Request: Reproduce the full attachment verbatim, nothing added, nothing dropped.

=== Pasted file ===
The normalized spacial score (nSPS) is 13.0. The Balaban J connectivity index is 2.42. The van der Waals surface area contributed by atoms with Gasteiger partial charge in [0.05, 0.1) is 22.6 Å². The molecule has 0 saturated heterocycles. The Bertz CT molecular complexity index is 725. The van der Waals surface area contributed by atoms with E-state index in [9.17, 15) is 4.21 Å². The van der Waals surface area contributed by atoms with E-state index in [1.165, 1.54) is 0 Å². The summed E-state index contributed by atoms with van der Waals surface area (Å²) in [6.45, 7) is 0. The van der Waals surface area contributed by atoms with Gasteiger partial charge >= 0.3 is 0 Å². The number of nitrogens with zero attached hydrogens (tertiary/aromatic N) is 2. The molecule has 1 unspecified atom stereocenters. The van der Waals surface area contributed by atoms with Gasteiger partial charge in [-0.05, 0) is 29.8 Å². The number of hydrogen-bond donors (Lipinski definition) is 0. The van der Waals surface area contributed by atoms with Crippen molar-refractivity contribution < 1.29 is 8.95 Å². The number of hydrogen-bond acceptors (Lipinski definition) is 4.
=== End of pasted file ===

The normalized spacial score (nSPS) is 13.0. The Balaban J connectivity index is 2.42. The van der Waals surface area contributed by atoms with Gasteiger partial charge in [0.05, 0.1) is 22.6 Å². The molecule has 0 saturated heterocycles. The Bertz CT molecular complexity index is 725. The van der Waals surface area contributed by atoms with E-state index in [9.17, 15) is 4.21 Å². The van der Waals surface area contributed by atoms with E-state index in [1.165, 1.54) is 0 Å². The summed E-state index contributed by atoms with van der Waals surface area (Å²) in [6.45, 7) is 0. The van der Waals surface area contributed by atoms with Gasteiger partial charge >= 0.3 is 0 Å². The number of nitrogens with zero attached hydrogens (tertiary/aromatic N) is 2. The molecule has 1 unspecified atom stereocenters. The van der Waals surface area contributed by atoms with Gasteiger partial charge in [-0.05, 0) is 29.8 Å². The number of hydrogen-bond donors (Lipinski definition) is 0. The van der Waals surface area contributed by atoms with Crippen molar-refractivity contribution < 1.29 is 8.95 Å². The number of hydrogen-bond acceptors (Lipinski definition) is 4.